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Can you believe how lame this is? (l-r) Johansson and Barrymore in He’s Just Not That Into You.

Wrong Guy, Wrong Movie

By Ann Morrow

He’s Just Not That Into You

Directed by Ken Kwapis

He’s Just Not That Into You was inspired by a remark on an episode of Sex and the City, and that’s where it should’ve stayed. Instead, two of the show’s writers, Greg Behrendt and Liz Tuccillo, wrote a self-help book based on the line, and now there’s a movie that’s less substantial than the episode. Oh, and it stars Jennifer Connelly, Scarlett Johansson, and Drew Barrymore, who don’t exactly bring a wealth of experience with rejection to their roles. For Connelly, who plays a married mother of two with an immature husband, the strain of being miscast is visible in every scene.

Not that any cast could improve this glossily insulting piece of chick-flick fluff. A series of interlocking stories, it centers on Gigi (adorable Ginnifer Goodwin), a self-confessed date stalker who becomes obsessed with Conor (Kevin Connelly), a bland real-estate agent, after one date. But Conor is only interested in his gal pal, Anna (Johansson), a dim-witted Don Juanita who is pursuing Ben (Bradley Cooper), a generic jock who is married to uptight Janine (Connelly). Anna is friends with Mary, who is Ben’s advertising rep. Hoping for a chance encounter with Conor, Gigi meets Alex (Justin Long) at the bar he manages, and he bluntly tells her that Conor is not interested in her. For some unfathomable reason, Gigi and Alex become friends, and he continues to crush her hopes about every guy she meets. Meanwhile Beth (Jennifer Aniston) reluctantly breaks up with her longtime boyfriend, Neil (Ben Affleck), because he’s against marriage on principal.

And that’s the plot: to put the women in humiliating situations with men who are shallow (or blatantly misogynistic, like party-boy Alex). Gigi’s relationship neuroses are accentuated to ridiculous ends, and her demeaning dating faux pas are not the least bit funny. There’s some mildly amusing commentary from Mary (Barrymore) on the hazards of dating through technology (between e-mailing, voice-mailing, texting, cell and home phoning, MySpacing, instant messaging, and video chatting, she says, “that’s seven ports to get seven rejections from”), but Mary has the least screen time.

In contrast to a Sex episode, the film’s wardrobe is as nondescript as a Land’s End catalog—but that’s a miniscule complaint considering its advice-column scenarios consist of hooking up and putting up with jerks.

An Inspector Stalls

The Pink Panther 2

Directed by Harald Zwart

The 2006 Pink Panther reboot was a prime indicator of Hollywood’s bone-dry idea bank. Here was a series that had become a parody of itself before Peter Sellers was even dead, brought back to the screen on the premise that it would be funny to have Steve Martin do a fake French accent. (Which is a major miscalculation: Martin hasn’t made a funny film in 20 years.)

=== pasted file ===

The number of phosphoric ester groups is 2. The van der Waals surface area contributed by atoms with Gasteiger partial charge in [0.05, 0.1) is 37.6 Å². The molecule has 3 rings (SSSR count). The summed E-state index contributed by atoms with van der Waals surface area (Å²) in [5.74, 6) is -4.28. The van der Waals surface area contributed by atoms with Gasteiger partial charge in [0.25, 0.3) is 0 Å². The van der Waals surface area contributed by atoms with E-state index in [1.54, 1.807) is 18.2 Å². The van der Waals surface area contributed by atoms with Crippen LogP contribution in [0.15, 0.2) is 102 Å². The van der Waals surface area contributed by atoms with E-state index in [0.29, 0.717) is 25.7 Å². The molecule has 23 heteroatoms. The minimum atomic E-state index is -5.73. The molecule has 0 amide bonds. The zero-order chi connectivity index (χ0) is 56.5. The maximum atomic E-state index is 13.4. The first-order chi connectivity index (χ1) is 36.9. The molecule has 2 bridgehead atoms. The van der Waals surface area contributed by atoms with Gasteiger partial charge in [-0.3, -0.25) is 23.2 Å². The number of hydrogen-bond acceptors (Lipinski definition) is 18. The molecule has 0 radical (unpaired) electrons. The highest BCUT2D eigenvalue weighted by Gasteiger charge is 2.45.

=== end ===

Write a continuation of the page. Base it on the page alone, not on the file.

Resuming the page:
Naturally, it made a bajillion dollars.

Which, naturally, prompted a sequel. And in big-star, major-franchise, Hollywood fashion, The Pink Panther 2 is almost completely innocuous. There’s nothing about the film that elicits major groans, but then there’s nothing terribly memorable about the film at all. It’s light, breezy, and dumb—none of which is meant in a particularly complimentary way.

Steve Martin reprises the role of Inspector Clouseau, who at the outset is assigned to parking-ticket duty. When a series of historical artifacts are stolen—including the Pink Panther diamond, duh—Chief Inspector Dreyfuss (John Cleese, stepping in for Kevin Kline in everything but the French accent) assigns Clouseau to a “dream team” of investigators that includes Andy Garcia, Alfred Molina, Yuki Matsuzaki, and Bollywood actress Aishwarya Rai Bachchan. Emily Mortimer and Jean Reno return as, respectively, Clouseau’s girlfriend/assistant, Nicole, and partner, Ponton. They all set off on a series of location shoots around Europe to find the thief, and ta-da, there’s your film.

Again, in typical Hollywood-sequel fashion, the picture is stuffed with recognizable names, if only to distract from the thinness of the plot. But even the actors themselves seem distracted: Jeremy Irons looks terribly bored in his role as one of the theft suspects; Molina is simply wasted in a role that offers nothing to the picture but another familiar face. Even Cleese seems to be going through the motions, never quite taking advantage of the absurd notion that the French Chief Inspector is suddenly, for some reason, British. The filmmakers’ ace in the hole—the onscreen reunion of Martin with his All of Me co-star Lily Tomlin, for the first time in 25 years—is just another opportunity untapped, thanks to the lack of decent material.

Stocked with half-baked verbal slapstick and pratfall after pratfall after pratfall, The Pink Panther 2 is not quite an abomination: It’s efficiently directed, and supplies a few decent chuckles without resorting to gratuitous boots to the crotch. But for a picture with a budget in the dozens of millions, it feels more like a warmup than an exercise.

—John Brodeur


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